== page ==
change such that recalibration of the ballistic arm movement was required,
and (3) a learning reactivation phase under the original gain
condition. Initial error rate, asymptotic error rate, and learning rate
did not differ significantly between the SBM and control groups. Relative
to controls, the SBM group had reduced volumes in the cerebellar
hemispheres and pericallosal gray matter (the region including the basal
ganglia), although only the pericallosal gray matter was significantly
correlated with motor adaptation. Congenital cerebellar dysmorphology is
associated with preserved motor skill learning on voluntary, nonreflexive
tasks in children with SBM, in whom the relative roles of the cerebellum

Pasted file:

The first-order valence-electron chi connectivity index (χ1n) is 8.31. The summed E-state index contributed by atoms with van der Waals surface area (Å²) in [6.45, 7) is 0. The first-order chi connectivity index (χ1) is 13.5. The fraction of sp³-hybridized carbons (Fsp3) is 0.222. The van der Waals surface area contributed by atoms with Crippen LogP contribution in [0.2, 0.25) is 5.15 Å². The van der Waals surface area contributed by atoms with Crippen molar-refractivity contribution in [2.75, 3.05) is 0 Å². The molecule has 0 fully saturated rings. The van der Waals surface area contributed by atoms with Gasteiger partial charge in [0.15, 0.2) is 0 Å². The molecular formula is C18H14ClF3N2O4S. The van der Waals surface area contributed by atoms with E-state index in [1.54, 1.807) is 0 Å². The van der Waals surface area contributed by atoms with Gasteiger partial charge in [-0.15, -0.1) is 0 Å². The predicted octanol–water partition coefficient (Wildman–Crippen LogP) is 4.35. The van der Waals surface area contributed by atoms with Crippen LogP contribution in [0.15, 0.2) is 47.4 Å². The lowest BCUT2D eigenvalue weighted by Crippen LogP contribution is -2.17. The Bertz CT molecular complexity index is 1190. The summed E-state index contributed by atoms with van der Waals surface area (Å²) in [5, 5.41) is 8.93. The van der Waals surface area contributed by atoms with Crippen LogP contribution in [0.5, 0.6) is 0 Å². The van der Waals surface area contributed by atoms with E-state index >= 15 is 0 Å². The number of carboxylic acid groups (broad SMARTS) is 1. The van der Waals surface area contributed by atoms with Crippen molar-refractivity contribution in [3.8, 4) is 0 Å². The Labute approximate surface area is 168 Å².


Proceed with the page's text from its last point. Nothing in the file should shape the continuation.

and basal ganglia may differ from those in the adult brain.
(JINS, 2006, 12, 598–608.)
We are developing a device, the MEMS flux concentrator, that will greatly decrease the effect of 1/f noise in magnetic sensors. It does this by modulating the incoming signal and thus shifting the operating frequency of the sensor. This is accomplished by placing flux concentrators on MEMS structures that oscillate at kHz frequencies. Depending upon the sensor, shifting the operating frequency reduces the 1/f noise by one to three orders of magnitude at one Hz. We have succeeded in fabricating the necessary MEMS structures and observing the desired kHz normal mode resonant frequency. Only microwatts are required to drive the motion. We have used spin valves for our magnetic sensors. The measured field enhancement provided by the flux concentrators agrees to within 3% with the value estimated from finite element calculations. Noise measurements provide strong evidence that the device is likely to reduce the effect of 1/f noise. Flip chip bonding is likely to allow us to fabricate complete, fully functioning sensors.